Taiwan is ready to become a key player in the new space industry

To participate in the space industry’s growth, Taiwan President Tsai Ing-Wen announced the government’s dedication to exploring the space business. As a result, one of the vital industries in the government’s Six Core Strategic Industries is the space industry. Taiwan can leverage its success in semiconductors, telecommunications technology, precision manufacturing, and the ability to fast manufacturing. The country will be a crucial partner in the global space industry.

In May this year, the Legislative Yuan passed the Space Development Act, the first law focusing purely on boosting space development in Taiwan. The government announced a ten-year $906 million investment in the new space industry and related technology. Taiwan also invested another NT $4 billion NTD (around USD $150 million) this year in developing Low Earth Orbit communication satellites and ground terminals. The government wants to increase the supply capacity in the country by providing R&D subsidies, investment deductions, and financing subsidies. The investment and the law will put Taiwan in a critical position in the NewSpace era.

Taiwan is already a critical partner to many international space companies. Suppliers from Taiwan have been supporting the antenna, RF module, solar panels, and metal structure in satellites and the PCB, phased array antenna, modem, power supply components in ground terminals.

To expand more collaborations, the Taiwan government is running a B5G LEO project and collaborating with Infinio Capital in assisting in implementing the international outreach plan for the new space industry. Infinio Capital previously hosted the LEO International Conference on September 17, 2021. The forum participants, including OneWeb, Telesat, Kymeta, and NanoAvionics, shared first-hand information about the emerging LEO industry. The event was followed by the Taiwan New Space Technology forum on October 28. A fireside chat about Taiwan’s role in new space, including speakers from Kepler Communications, Laser Light Communications, Intelsat, Ramon Space, and IDSoft (an Acer related company).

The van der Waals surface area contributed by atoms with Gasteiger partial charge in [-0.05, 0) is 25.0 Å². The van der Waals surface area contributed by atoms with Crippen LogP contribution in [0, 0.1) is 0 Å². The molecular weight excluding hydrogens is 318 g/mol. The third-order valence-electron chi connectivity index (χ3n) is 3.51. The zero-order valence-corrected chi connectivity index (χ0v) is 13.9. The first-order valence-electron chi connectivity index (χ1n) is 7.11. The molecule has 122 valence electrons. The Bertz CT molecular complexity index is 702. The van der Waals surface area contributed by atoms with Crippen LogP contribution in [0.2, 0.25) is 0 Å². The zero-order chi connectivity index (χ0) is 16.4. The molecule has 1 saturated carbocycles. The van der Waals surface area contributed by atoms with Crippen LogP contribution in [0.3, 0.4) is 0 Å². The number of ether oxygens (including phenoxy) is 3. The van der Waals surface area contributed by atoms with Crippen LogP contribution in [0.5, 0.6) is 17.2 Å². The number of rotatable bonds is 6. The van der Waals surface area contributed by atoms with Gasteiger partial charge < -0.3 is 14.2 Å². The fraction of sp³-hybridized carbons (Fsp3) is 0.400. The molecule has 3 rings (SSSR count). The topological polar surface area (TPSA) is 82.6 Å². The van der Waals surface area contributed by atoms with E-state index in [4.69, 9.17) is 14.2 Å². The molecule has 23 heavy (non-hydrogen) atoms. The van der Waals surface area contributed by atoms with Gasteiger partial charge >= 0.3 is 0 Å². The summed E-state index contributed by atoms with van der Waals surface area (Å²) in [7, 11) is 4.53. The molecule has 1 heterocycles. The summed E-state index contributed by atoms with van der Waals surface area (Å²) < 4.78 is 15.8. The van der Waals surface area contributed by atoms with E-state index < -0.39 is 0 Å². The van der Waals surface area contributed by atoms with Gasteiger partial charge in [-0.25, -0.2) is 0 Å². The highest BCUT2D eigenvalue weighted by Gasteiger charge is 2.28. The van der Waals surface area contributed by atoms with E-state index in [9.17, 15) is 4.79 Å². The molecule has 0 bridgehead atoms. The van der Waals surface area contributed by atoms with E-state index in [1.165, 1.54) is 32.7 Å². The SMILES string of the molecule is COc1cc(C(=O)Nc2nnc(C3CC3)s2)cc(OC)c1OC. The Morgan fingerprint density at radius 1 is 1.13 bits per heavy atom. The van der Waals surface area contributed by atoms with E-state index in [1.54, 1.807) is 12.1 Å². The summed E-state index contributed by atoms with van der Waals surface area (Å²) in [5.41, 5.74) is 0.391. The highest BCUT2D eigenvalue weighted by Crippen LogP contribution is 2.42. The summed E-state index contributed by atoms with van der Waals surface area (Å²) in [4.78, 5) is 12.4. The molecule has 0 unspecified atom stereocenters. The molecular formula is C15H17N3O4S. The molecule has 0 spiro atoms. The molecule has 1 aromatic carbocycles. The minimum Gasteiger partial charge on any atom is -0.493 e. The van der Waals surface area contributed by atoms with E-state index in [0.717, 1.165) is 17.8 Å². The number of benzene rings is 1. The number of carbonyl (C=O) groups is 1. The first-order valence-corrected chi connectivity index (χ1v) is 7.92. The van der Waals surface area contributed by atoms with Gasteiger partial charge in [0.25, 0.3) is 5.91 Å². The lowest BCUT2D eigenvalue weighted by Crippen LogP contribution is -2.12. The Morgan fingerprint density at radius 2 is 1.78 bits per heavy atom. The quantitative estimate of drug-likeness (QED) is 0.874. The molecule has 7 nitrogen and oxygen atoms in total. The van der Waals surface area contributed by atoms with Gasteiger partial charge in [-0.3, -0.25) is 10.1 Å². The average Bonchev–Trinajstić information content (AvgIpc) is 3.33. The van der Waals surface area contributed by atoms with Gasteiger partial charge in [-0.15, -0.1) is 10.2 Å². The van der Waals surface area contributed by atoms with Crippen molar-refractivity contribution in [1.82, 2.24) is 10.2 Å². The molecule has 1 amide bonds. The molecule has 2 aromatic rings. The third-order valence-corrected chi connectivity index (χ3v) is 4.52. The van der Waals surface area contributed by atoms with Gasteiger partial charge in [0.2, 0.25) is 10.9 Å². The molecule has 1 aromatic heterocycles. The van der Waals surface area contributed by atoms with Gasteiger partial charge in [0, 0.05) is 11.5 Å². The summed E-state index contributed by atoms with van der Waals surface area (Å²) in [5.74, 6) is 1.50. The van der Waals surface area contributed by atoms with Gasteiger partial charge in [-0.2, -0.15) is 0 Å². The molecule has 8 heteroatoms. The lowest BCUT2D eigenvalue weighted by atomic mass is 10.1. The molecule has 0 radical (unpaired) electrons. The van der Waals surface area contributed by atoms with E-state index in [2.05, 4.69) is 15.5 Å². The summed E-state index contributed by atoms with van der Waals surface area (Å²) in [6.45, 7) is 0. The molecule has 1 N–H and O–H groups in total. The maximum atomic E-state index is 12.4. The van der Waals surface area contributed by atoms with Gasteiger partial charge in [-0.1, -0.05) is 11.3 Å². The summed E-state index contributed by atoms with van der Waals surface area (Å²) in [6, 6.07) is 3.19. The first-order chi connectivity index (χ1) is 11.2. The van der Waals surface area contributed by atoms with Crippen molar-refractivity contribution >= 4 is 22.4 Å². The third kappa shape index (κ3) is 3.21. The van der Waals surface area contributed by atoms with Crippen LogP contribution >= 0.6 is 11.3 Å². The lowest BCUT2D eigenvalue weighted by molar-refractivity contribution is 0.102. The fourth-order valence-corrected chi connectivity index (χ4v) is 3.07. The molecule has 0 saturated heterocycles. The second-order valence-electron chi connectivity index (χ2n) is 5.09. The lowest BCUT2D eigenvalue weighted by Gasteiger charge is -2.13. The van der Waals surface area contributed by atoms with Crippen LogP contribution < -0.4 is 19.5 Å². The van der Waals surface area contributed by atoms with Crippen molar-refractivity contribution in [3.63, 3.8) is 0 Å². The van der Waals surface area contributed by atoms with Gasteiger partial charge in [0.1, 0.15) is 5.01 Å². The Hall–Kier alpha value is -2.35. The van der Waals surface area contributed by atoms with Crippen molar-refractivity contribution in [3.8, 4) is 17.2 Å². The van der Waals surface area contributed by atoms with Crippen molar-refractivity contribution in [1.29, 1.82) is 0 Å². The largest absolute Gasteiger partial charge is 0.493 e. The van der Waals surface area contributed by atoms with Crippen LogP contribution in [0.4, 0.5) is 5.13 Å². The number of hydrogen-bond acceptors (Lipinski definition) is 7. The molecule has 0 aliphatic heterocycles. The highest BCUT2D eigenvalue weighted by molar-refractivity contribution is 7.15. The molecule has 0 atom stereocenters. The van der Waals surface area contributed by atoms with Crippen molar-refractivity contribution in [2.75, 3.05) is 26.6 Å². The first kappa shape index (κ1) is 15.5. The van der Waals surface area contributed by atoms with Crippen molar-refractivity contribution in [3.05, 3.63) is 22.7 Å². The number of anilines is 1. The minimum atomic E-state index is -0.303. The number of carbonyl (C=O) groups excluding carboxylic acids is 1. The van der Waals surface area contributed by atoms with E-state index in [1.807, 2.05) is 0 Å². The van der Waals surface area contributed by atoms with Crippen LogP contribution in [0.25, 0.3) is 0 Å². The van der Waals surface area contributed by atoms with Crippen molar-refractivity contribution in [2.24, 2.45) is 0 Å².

In the online forum, Ellen Chang, Managing Partner of Syndicate 708, an investor focusing on early stage startups, said, “There are so many opportunities for Taiwan as the space segment starts to shave, change and upgrade, certainly. The ground segments have to follow along.” And Lisa Kuo, VP of Strategic Sales from Ramon.Space, a pioneer in space computers, said, “Partnership is the most important thing for Taiwan suppliers. Go out, find partners to do a joint venture, and work with somebody. The space industry is a niche industry. You need to make connections, alliances, and find the right partners who can bring your technology to the rest of the world.” Mina Mitry, CEO of Kepler Communications, and Bruno Format, CTO of Intelsat, both recognize Taiwan as an essential partner and are excited to work with the country.

Taiwan has experiences working with international space companies and is famous for cost control. Companies like TSMC, MediaTek, Foxconn, Asus, and Acer have a global vision and are experts in international technology trends. Through cooperation with international partners, Taiwan will be able to leverage its existing advantages quickly in the production of satellites, ground equipment, and key components, becoming the core supplier of the space industry supply chain and providing an extended one-stop shop for the industry.

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